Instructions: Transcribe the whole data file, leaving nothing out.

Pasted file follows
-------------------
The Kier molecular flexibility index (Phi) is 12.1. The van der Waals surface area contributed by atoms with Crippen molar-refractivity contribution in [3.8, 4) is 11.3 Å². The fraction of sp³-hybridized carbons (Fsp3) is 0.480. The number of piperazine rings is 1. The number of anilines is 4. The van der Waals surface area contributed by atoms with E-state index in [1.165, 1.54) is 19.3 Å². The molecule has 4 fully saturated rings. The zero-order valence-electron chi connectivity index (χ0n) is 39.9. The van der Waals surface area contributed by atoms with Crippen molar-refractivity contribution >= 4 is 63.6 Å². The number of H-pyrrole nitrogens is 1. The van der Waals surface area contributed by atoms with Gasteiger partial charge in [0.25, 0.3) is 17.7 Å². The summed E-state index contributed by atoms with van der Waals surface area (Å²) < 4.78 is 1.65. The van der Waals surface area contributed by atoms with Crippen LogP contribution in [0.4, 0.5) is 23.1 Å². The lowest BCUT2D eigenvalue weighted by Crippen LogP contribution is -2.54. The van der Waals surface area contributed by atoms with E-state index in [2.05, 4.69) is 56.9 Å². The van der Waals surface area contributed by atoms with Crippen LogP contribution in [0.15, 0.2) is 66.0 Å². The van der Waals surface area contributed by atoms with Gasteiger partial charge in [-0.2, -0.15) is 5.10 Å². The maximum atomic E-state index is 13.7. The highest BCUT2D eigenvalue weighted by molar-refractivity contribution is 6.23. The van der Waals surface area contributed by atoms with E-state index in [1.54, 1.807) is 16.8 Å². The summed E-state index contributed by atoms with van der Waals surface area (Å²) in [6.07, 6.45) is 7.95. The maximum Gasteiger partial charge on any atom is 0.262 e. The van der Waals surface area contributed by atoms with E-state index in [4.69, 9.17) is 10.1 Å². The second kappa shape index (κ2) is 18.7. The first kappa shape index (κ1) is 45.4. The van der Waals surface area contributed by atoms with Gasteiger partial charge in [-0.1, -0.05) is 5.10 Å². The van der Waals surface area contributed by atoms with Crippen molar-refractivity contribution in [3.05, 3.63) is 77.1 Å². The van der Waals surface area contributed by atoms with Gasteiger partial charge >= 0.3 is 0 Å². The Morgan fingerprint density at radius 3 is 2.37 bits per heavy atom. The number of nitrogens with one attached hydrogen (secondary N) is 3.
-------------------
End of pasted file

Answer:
The Kier molecular flexibility index (Phi) is 12.1. The van der Waals surface area contributed by atoms with Crippen molar-refractivity contribution in [3.8, 4) is 11.3 Å². The fraction of sp³-hybridized carbons (Fsp3) is 0.480. The number of piperazine rings is 1. The number of anilines is 4. The van der Waals surface area contributed by atoms with E-state index in [1.165, 1.54) is 19.3 Å². The molecule has 4 fully saturated rings. The zero-order valence-electron chi connectivity index (χ0n) is 39.9. The van der Waals surface area contributed by atoms with Crippen molar-refractivity contribution >= 4 is 63.6 Å². The number of H-pyrrole nitrogens is 1. The van der Waals surface area contributed by atoms with Gasteiger partial charge in [0.25, 0.3) is 17.7 Å². The summed E-state index contributed by atoms with van der Waals surface area (Å²) < 4.78 is 1.65. The van der Waals surface area contributed by atoms with Crippen LogP contribution in [0.4, 0.5) is 23.1 Å². The lowest BCUT2D eigenvalue weighted by Crippen LogP contribution is -2.54. The van der Waals surface area contributed by atoms with E-state index in [2.05, 4.69) is 56.9 Å². The van der Waals surface area contributed by atoms with Crippen LogP contribution in [0.15, 0.2) is 66.0 Å². The van der Waals surface area contributed by atoms with Gasteiger partial charge in [-0.2, -0.15) is 5.10 Å². The maximum atomic E-state index is 13.7. The highest BCUT2D eigenvalue weighted by molar-refractivity contribution is 6.23. The van der Waals surface area contributed by atoms with E-state index in [1.54, 1.807) is 16.8 Å². The summed E-state index contributed by atoms with van der Waals surface area (Å²) in [6.07, 6.45) is 7.95. The maximum Gasteiger partial charge on any atom is 0.262 e. The van der Waals surface area contributed by atoms with E-state index in [4.69, 9.17) is 10.1 Å². The second kappa shape index (κ2) is 18.7. The first kappa shape index (κ1) is 45.4. The van der Waals surface area contributed by atoms with Gasteiger partial charge in [-0.1, -0.05) is 5.10 Å². The van der Waals surface area contributed by atoms with Crippen molar-refractivity contribution in [3.05, 3.63) is 77.1 Å². The van der Waals surface area contributed by atoms with Gasteiger partial charge >= 0.3 is 0 Å². The Morgan fingerprint density at radius 3 is 2.37 bits per heavy atom. The number of nitrogens with one attached hydrogen (secondary N) is 3.